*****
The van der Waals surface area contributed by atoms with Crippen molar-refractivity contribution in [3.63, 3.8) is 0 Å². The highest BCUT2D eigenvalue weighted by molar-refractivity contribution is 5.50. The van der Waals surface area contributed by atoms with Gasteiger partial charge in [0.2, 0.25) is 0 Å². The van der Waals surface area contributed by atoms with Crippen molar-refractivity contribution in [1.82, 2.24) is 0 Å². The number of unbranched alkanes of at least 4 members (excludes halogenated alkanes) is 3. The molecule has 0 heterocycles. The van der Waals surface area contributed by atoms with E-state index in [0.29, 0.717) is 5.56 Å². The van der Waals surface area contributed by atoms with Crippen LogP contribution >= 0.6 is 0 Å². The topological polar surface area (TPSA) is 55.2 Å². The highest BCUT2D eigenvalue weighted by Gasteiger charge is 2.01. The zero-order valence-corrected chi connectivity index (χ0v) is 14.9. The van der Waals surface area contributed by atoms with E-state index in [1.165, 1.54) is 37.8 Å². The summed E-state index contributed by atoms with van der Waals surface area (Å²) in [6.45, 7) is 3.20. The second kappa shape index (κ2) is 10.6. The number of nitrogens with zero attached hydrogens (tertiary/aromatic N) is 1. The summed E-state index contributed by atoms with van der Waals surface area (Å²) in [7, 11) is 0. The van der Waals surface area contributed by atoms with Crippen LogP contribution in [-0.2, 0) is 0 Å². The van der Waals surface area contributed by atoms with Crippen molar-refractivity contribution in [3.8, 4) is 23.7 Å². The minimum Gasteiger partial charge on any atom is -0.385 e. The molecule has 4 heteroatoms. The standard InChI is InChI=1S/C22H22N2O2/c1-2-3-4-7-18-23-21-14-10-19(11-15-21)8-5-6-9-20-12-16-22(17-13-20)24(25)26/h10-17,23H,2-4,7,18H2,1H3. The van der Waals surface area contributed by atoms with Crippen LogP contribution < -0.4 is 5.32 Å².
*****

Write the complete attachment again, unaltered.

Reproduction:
The van der Waals surface area contributed by atoms with Crippen molar-refractivity contribution in [3.63, 3.8) is 0 Å². The highest BCUT2D eigenvalue weighted by molar-refractivity contribution is 5.50. The van der Waals surface area contributed by atoms with Gasteiger partial charge in [0.2, 0.25) is 0 Å². The van der Waals surface area contributed by atoms with Crippen molar-refractivity contribution in [1.82, 2.24) is 0 Å². The number of unbranched alkanes of at least 4 members (excludes halogenated alkanes) is 3. The molecule has 0 heterocycles. The van der Waals surface area contributed by atoms with E-state index in [0.29, 0.717) is 5.56 Å². The van der Waals surface area contributed by atoms with Crippen LogP contribution >= 0.6 is 0 Å². The topological polar surface area (TPSA) is 55.2 Å². The highest BCUT2D eigenvalue weighted by Gasteiger charge is 2.01. The zero-order valence-corrected chi connectivity index (χ0v) is 14.9. The van der Waals surface area contributed by atoms with E-state index in [1.165, 1.54) is 37.8 Å². The summed E-state index contributed by atoms with van der Waals surface area (Å²) in [6.45, 7) is 3.20. The second kappa shape index (κ2) is 10.6. The number of nitrogens with zero attached hydrogens (tertiary/aromatic N) is 1. The summed E-state index contributed by atoms with van der Waals surface area (Å²) in [7, 11) is 0. The van der Waals surface area contributed by atoms with Crippen LogP contribution in [-0.2, 0) is 0 Å². The van der Waals surface area contributed by atoms with Crippen molar-refractivity contribution in [3.8, 4) is 23.7 Å². The minimum Gasteiger partial charge on any atom is -0.385 e. The molecule has 4 heteroatoms. The standard InChI is InChI=1S/C22H22N2O2/c1-2-3-4-7-18-23-21-14-10-19(11-15-21)8-5-6-9-20-12-16-22(17-13-20)24(25)26/h10-17,23H,2-4,7,18H2,1H3. The van der Waals surface area contributed by atoms with Crippen LogP contribution < -0.4 is 5.32 Å².